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Refining: Now and then - Views on News from Equitymaster
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Refining: Now and then
May 15, 2006

Over the past couple of years, the price of crude oil and oil products has risen significantly. Reasons and views cited for it range from ‘peak oil theory’ to deficient investment in upstream and downstream capacities globally (this is on the supply side), even as the appetite for oil continues to increase (this is on the demand side). Given this backdrop, we analyse the prospects of Indian refineries – opportunities and risks in the long-term. Indian refining – Current state
Currently, India has 18 refineries out of which 17 are owned by the public sector undertakings. The only private refinery in the country is owned by Reliance (the world’s biggest gross-root refineries). Currently, domestic refining capacity is in excess of domestic demand, which has resulted in export of products over the last few years. Petroleum product exports, in FY06, stood at US$ 6.8 bn, which is likely to touch US$ 10 bn by next year.

In the last five years, the downstream sector has witnessed significant capacity additions and the trend is expected to continue. By 2007, as per the planning commission estimates, the domestic refining capacity is expected to touch 141.7 MMTPA (million metric tonnes per annum) as compared to 133 MMTPA currently. Reliance Petroleum is establishing a refinery at Jamnagar with capacity of 29.4 MMTPA, which will commence operations by 2008. While Essar Oil’s refinery will commission this year (capacity of 7 MMTPA), the company expects to raise capacity to 10.5 MMTPA by January 2007 (to 12 MMTPA later).

As far as the PSU’s are concerned, IOC is building a refinery at Paradip with installed capacity of 15 MMTPA, along with expansion of its Panipat refinery by 6 MMTPA. BPCL is building a new refinery at Bina with a capacity of 6 MMTPA. HPCL is building a refinery at Bhatinda with installed capacity of 9 MMTPA (though in early stages). ONGC, in an effort to be wholly integrated, intends to increase refining capacity by 35 MMTPA (including MRPL). Even new players like Nagarjuna Oil are building a refinery with a capacity of 6 MMTPA.

Likely capacity in 2010-2011
Particulars (MMTPA)
Installed capacity (April 2005) 127.4
Brown-field expansion 14.3
Green-field expansion 113.1
Total capacity 254.8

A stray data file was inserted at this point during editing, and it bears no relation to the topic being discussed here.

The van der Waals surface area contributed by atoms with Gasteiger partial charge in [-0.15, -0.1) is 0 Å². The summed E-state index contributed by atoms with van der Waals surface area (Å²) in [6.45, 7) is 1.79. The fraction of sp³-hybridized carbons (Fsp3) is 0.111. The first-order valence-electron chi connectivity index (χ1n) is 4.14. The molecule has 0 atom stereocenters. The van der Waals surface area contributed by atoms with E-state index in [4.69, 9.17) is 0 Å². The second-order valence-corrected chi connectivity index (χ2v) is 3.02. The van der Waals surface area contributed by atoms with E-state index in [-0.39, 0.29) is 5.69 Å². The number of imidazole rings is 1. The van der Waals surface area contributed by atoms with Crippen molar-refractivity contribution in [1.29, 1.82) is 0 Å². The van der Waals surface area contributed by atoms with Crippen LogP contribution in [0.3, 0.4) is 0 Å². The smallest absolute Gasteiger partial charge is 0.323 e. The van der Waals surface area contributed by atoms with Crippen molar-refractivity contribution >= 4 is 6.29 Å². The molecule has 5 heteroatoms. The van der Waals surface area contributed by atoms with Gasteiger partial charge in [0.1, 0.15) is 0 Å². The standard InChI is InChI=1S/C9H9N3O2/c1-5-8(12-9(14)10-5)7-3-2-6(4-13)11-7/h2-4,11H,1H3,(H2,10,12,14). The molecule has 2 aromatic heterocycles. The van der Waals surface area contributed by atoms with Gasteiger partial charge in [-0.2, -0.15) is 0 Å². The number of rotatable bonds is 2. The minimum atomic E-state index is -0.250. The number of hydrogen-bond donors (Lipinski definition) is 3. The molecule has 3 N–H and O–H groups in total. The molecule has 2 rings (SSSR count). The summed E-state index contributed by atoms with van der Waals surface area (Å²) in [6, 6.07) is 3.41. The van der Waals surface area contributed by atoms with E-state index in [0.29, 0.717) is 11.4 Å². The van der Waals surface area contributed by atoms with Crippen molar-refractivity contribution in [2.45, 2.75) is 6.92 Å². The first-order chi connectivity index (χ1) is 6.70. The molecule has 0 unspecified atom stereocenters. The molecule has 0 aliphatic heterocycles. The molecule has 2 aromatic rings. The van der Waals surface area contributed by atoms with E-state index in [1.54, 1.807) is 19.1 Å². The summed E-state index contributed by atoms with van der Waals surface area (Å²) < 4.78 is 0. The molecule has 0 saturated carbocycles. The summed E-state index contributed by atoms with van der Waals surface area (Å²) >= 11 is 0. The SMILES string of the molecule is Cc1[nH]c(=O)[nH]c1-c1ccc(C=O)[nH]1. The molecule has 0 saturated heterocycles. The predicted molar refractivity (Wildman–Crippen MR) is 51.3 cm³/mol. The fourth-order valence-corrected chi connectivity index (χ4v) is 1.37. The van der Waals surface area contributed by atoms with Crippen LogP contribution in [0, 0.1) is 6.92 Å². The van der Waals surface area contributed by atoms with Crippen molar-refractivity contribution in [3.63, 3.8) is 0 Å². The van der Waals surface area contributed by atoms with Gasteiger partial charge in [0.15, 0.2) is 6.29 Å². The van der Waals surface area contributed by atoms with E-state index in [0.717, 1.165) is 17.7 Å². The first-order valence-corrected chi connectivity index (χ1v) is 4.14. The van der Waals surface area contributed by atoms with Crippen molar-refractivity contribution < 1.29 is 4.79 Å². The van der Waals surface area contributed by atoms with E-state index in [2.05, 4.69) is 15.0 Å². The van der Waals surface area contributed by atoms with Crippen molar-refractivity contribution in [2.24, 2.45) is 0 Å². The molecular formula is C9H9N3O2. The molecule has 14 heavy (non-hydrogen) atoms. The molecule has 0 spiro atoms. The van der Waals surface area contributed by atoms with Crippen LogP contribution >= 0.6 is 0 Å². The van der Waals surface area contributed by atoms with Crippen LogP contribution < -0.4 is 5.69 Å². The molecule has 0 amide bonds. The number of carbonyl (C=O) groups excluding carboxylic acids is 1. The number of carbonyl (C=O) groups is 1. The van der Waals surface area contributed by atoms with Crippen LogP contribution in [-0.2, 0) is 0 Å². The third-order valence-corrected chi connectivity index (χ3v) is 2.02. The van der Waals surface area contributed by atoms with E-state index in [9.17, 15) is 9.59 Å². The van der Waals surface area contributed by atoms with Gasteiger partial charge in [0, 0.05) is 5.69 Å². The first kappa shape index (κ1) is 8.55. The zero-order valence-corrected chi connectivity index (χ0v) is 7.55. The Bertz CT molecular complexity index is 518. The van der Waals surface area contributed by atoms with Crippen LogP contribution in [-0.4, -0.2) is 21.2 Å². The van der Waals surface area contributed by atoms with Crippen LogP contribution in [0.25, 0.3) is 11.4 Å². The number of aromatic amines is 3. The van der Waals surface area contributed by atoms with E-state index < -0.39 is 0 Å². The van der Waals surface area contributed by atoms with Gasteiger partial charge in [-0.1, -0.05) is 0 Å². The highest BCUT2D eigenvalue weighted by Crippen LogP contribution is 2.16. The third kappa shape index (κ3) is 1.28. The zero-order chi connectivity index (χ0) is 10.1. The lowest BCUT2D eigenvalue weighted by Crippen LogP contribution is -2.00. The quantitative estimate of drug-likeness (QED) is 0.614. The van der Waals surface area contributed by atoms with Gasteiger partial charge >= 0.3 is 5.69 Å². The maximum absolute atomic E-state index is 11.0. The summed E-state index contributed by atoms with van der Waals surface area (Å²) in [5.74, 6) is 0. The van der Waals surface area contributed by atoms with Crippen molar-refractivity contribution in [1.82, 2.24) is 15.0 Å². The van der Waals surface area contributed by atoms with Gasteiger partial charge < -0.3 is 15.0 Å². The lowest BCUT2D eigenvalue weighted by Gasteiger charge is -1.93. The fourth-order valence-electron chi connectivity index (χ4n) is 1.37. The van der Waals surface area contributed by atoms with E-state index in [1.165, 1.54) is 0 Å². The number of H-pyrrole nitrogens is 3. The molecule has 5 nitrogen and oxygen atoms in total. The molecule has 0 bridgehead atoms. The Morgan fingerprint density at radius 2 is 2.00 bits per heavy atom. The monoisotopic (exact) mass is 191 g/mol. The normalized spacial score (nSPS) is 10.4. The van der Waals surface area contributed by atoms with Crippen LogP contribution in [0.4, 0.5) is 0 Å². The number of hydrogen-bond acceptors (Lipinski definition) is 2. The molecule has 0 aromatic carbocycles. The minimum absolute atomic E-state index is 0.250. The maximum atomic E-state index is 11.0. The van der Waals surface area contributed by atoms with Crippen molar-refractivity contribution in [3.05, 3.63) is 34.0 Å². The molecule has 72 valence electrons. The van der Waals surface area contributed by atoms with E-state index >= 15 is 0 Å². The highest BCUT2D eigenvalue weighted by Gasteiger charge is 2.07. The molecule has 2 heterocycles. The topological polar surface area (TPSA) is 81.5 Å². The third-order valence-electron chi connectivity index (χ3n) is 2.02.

This signifies a CAGR in the range of 14% to 15% during FY06 and FY10. As a matter of fact, over the past 7 years, domestic refining capacity grew at a CAGR of 10.7%.

Consumption of the crude and petroleum products…
(MMTPA) FY00 FY01 FY02 FY03 FY04 FY05 CAGR
Crude 86.0 103.4 107.3 112.6 121.8 127.1 8.1%
Petroleum 97.1 100.1 100.4 104.1 107.8 111.6 2.8%
Source:Ministry of Petroleum and Natural Gas

The consumption for petroleum products in India grew at a CAGR of 2.8% (FY00 to FY05), which was far below the rate of capacity expansion. Extrapolating the growth rate for consumption of petroleum products, we can say that demand in 2010-2011 is likely to be in the range of 135 to 145 MMT. If one considers the capacity expansion plans by then, the country will have excess capacity of over 100 MT, which will be exported. Reliance Petroleum is leading from the front and is establishing a wholly exported-oriented refinery (to commence production in FY09).

Oil: Outsourcing wave…
The US, a major consumer of petroleum products (21% of world consumption), imported 173 MMTPA of petro-products in 2004 (1.3 times India’s total refinery). Even as US refiners have expanded capacity in the last five years, demand has grown at a faster rate, which has resulted in the US replying heavily on imports to meet domestic demand.

US capacity, consumption over the years…
('000 barrels per day) 2000 2001 2002 2003 2004
Capacity 16,595 16,785 16,757 16,894 17,042
% of world capacity 20.2% 20.3% 20.1% 20.1% 20.1%
Consumption 19,701 19,649 19,761 20,033 20,517
Surplus/(deficit) (3,106) (2,864) (3,004) (3,139) (3,475)
Deficit as % cons. 15.8% 14.6% 15.2% 15.7% 16.9%
Source: BP Statistical Review, 2005

Looking beyond the US, the demand for petro-products worldwide grew at a CAGR of 8% (1999 to 2004) while refining capacity expanded by 3% during this period. According to the IEA, even if demand continues to grow at 2% a year, by 2010, the total refining capacity in the world has to increase by at least 450 MMT. Global management consultancy, ICF Consulting, states, "In the past year and over the next roughly 5-year period, the ability to meet forecast demand for oil will be driven by refinery capacity issues, not crude availability." This, being the case, will benefit refineries in terms of higher margins. The excess global refining capacity, which was about 35% in early 1980s, now stands at less than 3% as the report. As per the BP Statistical Review (2005), the spare capacity in 1994 was 10%, which fell to 5% in 2004.

Though the Indian Petroleum Ministry is studying the prospects of India emerging as a regional refining hub for exports, this is a long shot. In our view, if this materializes, it can open up new growth avenues for Indian refineries. Firstly, Indian refineries will be able to diversify revenues, thereby insulating them from the risks perpetuating from domestic markets, albeit to an extent. Exports of petroleum products can alter the energy matrix for India as well. Export earnings from refining could end up paying part of the country’s ballooning crude oil import bill. This in turn, will provide cushion to the country’s BOP situation (balance of payment). All said and done, we need a government with a vision. If we continue to focus on the ‘Aam Aadhmi’ without adhering to the scruples of economics, investments will be hard to come by!

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